Despite the fact that it is in the news for hacking, drug selling, and other things, the dark web has been around since 2000 and was first mentioned in a research paper entitled White Paper: The Deep Web: Surfacing Hidden Value.
The hidden portion of the internet that is not indexed or searchable on the surface web is known as the ‘dark web.’ The dark web’s true size on the internet is unknown yet. However, a guess suggests that it makes up roughly 5% of total Internet traffic.
Many of us who spend time online have heard about the dark web as a center for unlawful and criminal acts, and it’s no surprise that it’s also linked to illicit activities due to the alleged secrecy provided by browsers like TOR and Tails.
The dark web is a hidden internet where illicit goods and criminal activities are traded. According to statistics published by King’s College London in 2015, 75% of the dark web content is based on illegal material and criminal activities.
Yet, it isn’t all that bad, because organizations like the New York Times, the BBC, Facebook, and even the CIA have a presence on the dark web.
Still, the dark net has a reputation for a reason. Buying and selling of stolen credit cards, transactions for prescriptions of all sorts, weapons sales, hacked social media accounts, services that aid hacking into someone’s personal email, fake currency, and so on are just a few examples of illegal and criminal activities found on the dark web.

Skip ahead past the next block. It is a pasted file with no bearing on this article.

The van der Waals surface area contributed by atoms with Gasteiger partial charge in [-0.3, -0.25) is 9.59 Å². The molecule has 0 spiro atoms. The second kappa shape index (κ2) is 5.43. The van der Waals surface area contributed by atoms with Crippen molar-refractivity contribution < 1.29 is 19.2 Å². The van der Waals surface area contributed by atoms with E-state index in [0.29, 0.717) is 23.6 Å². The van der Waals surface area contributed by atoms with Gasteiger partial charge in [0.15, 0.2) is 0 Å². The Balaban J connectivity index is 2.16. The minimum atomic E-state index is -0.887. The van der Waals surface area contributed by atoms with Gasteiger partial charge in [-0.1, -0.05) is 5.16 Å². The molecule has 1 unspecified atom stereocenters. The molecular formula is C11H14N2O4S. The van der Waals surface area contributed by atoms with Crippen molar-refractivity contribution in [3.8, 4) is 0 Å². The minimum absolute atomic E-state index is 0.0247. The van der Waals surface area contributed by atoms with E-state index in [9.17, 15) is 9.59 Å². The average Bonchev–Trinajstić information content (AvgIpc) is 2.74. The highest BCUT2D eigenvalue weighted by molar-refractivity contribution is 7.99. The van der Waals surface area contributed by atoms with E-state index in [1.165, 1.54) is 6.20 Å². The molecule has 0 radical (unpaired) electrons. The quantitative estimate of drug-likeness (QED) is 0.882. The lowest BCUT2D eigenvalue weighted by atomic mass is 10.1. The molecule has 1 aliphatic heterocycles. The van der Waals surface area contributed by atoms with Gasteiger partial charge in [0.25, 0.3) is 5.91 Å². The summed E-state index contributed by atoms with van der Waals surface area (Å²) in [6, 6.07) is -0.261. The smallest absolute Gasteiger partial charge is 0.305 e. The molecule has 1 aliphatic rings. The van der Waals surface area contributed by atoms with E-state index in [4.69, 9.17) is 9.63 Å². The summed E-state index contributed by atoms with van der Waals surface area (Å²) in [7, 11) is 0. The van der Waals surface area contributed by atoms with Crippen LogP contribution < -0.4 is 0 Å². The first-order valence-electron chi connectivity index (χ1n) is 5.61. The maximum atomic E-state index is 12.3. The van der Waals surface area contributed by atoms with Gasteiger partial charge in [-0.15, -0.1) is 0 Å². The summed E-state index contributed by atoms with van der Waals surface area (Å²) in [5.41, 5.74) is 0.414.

Another study, “Into The Web of Profit,” published by the University of Surrey in 2019, under the direction of Dr. Michael McGuire, not only confirms previous statistics but also reveals that dark web criminal activities and illegal acts have risen roughly 20% over the period measured. As a result, most dark web users employ dishonest and skilled hackers to break into and damage national and international online systems.
Deep Web VS Dark Web?
The words “dark web” and “deep web” are sometimes used interchangeably, although they refer to different things. When we say deep web, we’re talking about anything that isn’t indexed on the surface network. In other words, it’s simply not searchable via Chrome or Bing. The owners of deep web sites are intentionally hiding their content from the surface internet and have no desire for world wide web crawlers to list it.
Users must download TOR or Tails and search on Duck Duck Go (or other specialist browsers like Torch) to access the deep web material. Visitors must pay or submit their passwords to enter some dark websites.
Mature content membership websites, illicit goods and services, and even private personal data are just a few of the deep web’s many offerings. Because these sites are impossible to find on the internet we’re all familiar with, they go largely unvisited.
However, the size of the deep web on the internet is 96% greater than that of surface internet websites known as ‘the clear web.’ The proportion of online searches for information which lead to non-public commercial sites (such as blogs), in comparison to other types of content like videos or images is unknown.
The vast majority (96 percent) of all online searches for knowledge ultimately direct consumers back to non-public commercial sites such as blogs. In comparison to other sorts of material such as films or photographs, this indicates that
The dark web is a subcategory of the deep web, with its contents intentionally obscured from the surface internet. Users must use specific search engines to access dark web marketplaces, or sites like darkwebmarket.net to find working links.